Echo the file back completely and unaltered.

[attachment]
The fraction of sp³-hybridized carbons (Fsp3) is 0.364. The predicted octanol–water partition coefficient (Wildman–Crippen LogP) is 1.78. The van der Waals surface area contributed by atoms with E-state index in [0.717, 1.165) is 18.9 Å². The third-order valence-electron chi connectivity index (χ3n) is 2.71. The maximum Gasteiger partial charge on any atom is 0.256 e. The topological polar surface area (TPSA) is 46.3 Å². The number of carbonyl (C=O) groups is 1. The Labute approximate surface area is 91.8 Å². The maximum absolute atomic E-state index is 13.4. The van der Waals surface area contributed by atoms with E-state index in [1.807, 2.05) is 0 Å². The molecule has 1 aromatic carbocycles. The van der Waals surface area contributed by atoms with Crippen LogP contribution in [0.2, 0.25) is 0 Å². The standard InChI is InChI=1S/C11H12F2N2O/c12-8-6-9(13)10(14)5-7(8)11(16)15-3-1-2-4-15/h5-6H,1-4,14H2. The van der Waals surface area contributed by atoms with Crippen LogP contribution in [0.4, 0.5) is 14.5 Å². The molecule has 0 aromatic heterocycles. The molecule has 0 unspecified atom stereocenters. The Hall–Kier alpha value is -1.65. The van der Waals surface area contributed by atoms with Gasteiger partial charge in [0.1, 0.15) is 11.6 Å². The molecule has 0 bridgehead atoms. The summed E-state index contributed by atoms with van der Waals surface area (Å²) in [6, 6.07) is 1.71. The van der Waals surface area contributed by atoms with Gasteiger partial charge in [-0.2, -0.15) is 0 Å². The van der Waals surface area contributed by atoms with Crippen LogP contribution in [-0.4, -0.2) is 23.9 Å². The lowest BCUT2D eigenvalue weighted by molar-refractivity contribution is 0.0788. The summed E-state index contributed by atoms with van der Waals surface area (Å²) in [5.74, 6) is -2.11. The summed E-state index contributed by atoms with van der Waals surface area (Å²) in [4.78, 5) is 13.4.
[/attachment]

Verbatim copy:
The fraction of sp³-hybridized carbons (Fsp3) is 0.364. The predicted octanol–water partition coefficient (Wildman–Crippen LogP) is 1.78. The van der Waals surface area contributed by atoms with E-state index in [0.717, 1.165) is 18.9 Å². The third-order valence-electron chi connectivity index (χ3n) is 2.71. The maximum Gasteiger partial charge on any atom is 0.256 e. The topological polar surface area (TPSA) is 46.3 Å². The number of carbonyl (C=O) groups is 1. The Labute approximate surface area is 91.8 Å². The maximum absolute atomic E-state index is 13.4. The van der Waals surface area contributed by atoms with E-state index in [1.807, 2.05) is 0 Å². The molecule has 1 aromatic carbocycles. The van der Waals surface area contributed by atoms with Crippen LogP contribution in [0.2, 0.25) is 0 Å². The standard InChI is InChI=1S/C11H12F2N2O/c12-8-6-9(13)10(14)5-7(8)11(16)15-3-1-2-4-15/h5-6H,1-4,14H2. The van der Waals surface area contributed by atoms with Crippen LogP contribution in [0.4, 0.5) is 14.5 Å². The molecule has 0 aromatic heterocycles. The molecule has 0 unspecified atom stereocenters. The Hall–Kier alpha value is -1.65. The van der Waals surface area contributed by atoms with Gasteiger partial charge in [0.1, 0.15) is 11.6 Å². The molecule has 0 bridgehead atoms. The summed E-state index contributed by atoms with van der Waals surface area (Å²) in [6, 6.07) is 1.71. The van der Waals surface area contributed by atoms with Gasteiger partial charge in [-0.2, -0.15) is 0 Å². The van der Waals surface area contributed by atoms with Crippen LogP contribution in [-0.4, -0.2) is 23.9 Å². The lowest BCUT2D eigenvalue weighted by molar-refractivity contribution is 0.0788. The summed E-state index contributed by atoms with van der Waals surface area (Å²) in [5.74, 6) is -2.11. The summed E-state index contributed by atoms with van der Waals surface area (Å²) in [4.78, 5) is 13.4.